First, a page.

Whether you are a new or experienced camper, you can't avoid the bugs! Here are some helpful tips on how to avoid insects and other critters from spoiling your outdoor experience.
Bee Sting Remedy
Mix common powdered meat tenderizer and water on to the palm of your hand to make a paste. Apply liberally to the area of the sting as soon as possible. The relief is almost instant.
Submitted By: Jay Brooks
Keep the Bugs Away
Put citronella-scented tea lights in jelly jars and scatter them throughout your campsite. It looks beautiful and helps keep the bugs away.
Submitted By: Nancy Low
How to Avoid some Bugs
These are some tips I learned while camping as a kid. Avoid using scented fragrances and wear long sleeve shirts to avoid those unwanted bug bites. Also, stay away from wet, grassy areas and keep cool since bugs are attracted to moisture.
Submitted By: Anthony Pelucci
Outsmart the Bee
I have been camping all over California and I always have the same problem! While I grill or eat my meal, 20 or so bees pay me a visit. Here is what helps: place a large bowl of water and soap off to the side of where you are cooking or eating. Create a teepee by tying the ends of 3 long sticks together and tie a chunk of raw beef to a string that hovers over the bowl. The bees will fly towards the beef chunk but usually miss and end up in the water. Whatever lucky ones do land on the meat, are at least not bothering you.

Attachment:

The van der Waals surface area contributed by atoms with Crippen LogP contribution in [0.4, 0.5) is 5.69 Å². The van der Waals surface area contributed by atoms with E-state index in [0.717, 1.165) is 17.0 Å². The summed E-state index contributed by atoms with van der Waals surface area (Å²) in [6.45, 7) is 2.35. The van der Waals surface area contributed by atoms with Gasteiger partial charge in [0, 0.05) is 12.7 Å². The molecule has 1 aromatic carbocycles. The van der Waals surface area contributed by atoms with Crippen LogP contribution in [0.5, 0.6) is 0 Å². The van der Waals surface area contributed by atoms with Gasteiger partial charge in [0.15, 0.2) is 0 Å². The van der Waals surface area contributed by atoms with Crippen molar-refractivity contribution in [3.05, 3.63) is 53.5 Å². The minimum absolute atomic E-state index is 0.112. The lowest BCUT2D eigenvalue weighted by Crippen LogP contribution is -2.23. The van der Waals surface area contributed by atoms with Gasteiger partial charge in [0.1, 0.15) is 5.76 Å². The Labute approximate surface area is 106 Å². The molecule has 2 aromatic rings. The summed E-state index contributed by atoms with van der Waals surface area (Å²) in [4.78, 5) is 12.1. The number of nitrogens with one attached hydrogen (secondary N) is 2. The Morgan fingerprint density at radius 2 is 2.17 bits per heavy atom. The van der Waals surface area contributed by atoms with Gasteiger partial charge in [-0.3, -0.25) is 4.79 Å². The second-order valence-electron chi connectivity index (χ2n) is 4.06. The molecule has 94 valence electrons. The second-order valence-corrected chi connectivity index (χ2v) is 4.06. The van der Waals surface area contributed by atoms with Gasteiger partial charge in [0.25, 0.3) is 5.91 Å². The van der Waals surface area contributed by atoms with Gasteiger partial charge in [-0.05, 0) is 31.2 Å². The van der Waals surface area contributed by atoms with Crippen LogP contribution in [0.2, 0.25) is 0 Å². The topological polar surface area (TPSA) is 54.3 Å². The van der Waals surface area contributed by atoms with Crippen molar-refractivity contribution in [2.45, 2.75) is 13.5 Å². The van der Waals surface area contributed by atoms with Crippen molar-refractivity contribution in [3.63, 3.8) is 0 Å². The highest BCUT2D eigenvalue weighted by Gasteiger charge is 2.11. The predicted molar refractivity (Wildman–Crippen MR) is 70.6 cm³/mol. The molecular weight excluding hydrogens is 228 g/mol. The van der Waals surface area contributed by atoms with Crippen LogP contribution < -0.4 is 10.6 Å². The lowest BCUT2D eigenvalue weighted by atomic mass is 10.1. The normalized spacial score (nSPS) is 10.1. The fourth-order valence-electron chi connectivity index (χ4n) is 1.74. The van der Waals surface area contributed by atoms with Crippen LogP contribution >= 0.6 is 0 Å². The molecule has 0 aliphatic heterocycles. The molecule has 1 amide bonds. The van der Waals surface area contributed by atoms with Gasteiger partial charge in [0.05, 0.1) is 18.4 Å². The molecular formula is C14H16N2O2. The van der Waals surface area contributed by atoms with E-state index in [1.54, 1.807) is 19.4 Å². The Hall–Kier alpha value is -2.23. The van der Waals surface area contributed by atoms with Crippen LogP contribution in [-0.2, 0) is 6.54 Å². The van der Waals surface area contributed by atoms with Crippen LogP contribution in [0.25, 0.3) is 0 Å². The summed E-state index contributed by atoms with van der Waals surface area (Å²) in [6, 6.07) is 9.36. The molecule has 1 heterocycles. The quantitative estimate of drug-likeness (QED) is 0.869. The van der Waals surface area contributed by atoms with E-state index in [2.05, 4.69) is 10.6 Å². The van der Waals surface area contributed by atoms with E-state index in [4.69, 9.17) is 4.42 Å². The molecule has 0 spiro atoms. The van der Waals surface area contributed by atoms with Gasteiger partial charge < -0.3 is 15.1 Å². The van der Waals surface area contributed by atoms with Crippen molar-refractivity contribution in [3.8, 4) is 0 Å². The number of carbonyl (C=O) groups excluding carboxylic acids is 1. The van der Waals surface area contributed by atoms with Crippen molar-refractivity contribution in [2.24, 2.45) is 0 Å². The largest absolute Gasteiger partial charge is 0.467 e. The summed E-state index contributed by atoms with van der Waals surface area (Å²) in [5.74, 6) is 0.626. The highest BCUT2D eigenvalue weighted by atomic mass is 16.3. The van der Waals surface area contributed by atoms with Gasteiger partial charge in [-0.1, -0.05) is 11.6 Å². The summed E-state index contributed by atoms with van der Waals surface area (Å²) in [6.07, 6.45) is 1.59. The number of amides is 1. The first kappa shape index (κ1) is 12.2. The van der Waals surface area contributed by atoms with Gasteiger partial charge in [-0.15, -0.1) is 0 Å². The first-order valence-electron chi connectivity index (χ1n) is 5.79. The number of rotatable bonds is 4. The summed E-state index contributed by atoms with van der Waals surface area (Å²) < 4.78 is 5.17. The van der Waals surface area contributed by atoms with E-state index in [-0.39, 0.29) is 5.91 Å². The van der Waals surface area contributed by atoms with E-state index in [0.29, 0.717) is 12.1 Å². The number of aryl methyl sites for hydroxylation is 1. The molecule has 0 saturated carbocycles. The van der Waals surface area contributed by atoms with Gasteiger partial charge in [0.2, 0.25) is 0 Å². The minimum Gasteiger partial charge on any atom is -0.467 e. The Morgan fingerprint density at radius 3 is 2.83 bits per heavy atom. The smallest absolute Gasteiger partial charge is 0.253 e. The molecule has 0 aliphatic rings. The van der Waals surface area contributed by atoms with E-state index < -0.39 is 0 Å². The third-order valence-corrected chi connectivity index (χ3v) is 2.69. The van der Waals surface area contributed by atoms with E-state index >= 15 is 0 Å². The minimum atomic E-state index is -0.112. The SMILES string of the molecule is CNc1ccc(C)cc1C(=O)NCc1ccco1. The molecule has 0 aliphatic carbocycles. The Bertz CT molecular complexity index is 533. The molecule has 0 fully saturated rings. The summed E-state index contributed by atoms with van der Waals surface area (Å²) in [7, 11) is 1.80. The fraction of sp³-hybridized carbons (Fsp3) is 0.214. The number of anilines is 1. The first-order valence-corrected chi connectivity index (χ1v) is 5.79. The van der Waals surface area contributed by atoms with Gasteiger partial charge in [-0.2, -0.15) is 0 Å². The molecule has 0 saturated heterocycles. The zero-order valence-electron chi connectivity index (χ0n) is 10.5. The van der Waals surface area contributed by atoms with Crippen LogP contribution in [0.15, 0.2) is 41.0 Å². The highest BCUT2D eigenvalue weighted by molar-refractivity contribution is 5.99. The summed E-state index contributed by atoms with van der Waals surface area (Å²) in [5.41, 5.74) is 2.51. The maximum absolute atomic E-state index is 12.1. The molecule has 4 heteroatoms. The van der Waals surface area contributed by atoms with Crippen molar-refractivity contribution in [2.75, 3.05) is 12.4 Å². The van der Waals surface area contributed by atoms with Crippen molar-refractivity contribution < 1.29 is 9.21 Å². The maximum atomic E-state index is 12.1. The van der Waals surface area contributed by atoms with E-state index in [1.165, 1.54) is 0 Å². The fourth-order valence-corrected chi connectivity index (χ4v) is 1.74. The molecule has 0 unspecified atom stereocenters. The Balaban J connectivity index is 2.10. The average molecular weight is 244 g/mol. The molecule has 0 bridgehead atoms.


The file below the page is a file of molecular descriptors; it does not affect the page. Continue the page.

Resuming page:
Submitted By: Melina Bozorgmehr
Mosquito Bite Remedy
Make a paste from dirt and a little bit of water and apply to a mosquito bite. The relief is instant and it helps keep the area from swelling.
Submitted By: Rosemary Pacheco
Keep Critters out of the Campsite
To keep pesky woodland critters out of your campsite kitchen, store your gear, pots, utensils, packaged foods and anything else in large plastic storage boxes and secure them to a picnic table or other sturdy structure. Not only does this keep out the raccoons and their assorted colleagues, but it also keeps the contents of the boxes dry from the morning dew or rain and provides a handy way to transport goods from the car to camp.
Submitted By: Susan Moor
Avoid Raccoons, Keep your Food Safe!
Raccoons and many other animals could visit your campsite while you are sleeping or off on a hike, so you need to safeguard your area. This can be a very unpleasant situation if you are not prepared, as you can be left without food and a big mess to clean. Before you go to sleep or leave your campsite, make sure you do the following: clear your picnic table, ensure no food traces are left and bring your garbage bag to the park's enclosed bin. Remember never to keep food in your tent as most tents are made of very thin material and are no match for a raccoon's teeth and claws. You should always read the park provided materials or speak with park management regarding such issues, as some parks will have unique guidelines regarding garbage and local wildlife.
Submitted By: Andrea Lara